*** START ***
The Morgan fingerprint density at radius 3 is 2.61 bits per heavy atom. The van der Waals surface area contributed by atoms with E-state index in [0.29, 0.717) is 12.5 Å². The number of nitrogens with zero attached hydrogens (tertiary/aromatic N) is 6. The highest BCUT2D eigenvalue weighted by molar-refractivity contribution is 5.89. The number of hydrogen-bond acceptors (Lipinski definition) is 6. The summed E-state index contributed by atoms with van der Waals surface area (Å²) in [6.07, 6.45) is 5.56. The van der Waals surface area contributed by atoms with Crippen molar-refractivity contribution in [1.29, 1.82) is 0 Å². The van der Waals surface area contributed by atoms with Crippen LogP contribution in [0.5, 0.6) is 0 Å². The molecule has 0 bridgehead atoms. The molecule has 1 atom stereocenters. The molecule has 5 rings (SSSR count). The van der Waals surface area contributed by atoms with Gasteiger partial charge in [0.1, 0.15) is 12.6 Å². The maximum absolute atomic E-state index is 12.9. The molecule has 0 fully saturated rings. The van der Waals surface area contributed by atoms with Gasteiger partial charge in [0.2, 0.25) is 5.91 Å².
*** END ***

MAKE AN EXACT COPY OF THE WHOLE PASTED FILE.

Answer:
The Morgan fingerprint density at radius 3 is 2.61 bits per heavy atom. The van der Waals surface area contributed by atoms with E-state index in [0.29, 0.717) is 12.5 Å². The number of nitrogens with zero attached hydrogens (tertiary/aromatic N) is 6. The highest BCUT2D eigenvalue weighted by molar-refractivity contribution is 5.89. The number of hydrogen-bond acceptors (Lipinski definition) is 6. The summed E-state index contributed by atoms with van der Waals surface area (Å²) in [6.07, 6.45) is 5.56. The van der Waals surface area contributed by atoms with Crippen molar-refractivity contribution in [1.29, 1.82) is 0 Å². The van der Waals surface area contributed by atoms with Crippen LogP contribution in [0.5, 0.6) is 0 Å². The molecule has 0 bridgehead atoms. The molecule has 1 atom stereocenters. The molecule has 5 rings (SSSR count). The van der Waals surface area contributed by atoms with Gasteiger partial charge in [0.1, 0.15) is 12.6 Å². The maximum absolute atomic E-state index is 12.9. The molecule has 0 fully saturated rings. The van der Waals surface area contributed by atoms with Gasteiger partial charge in [0.2, 0.25) is 5.91 Å².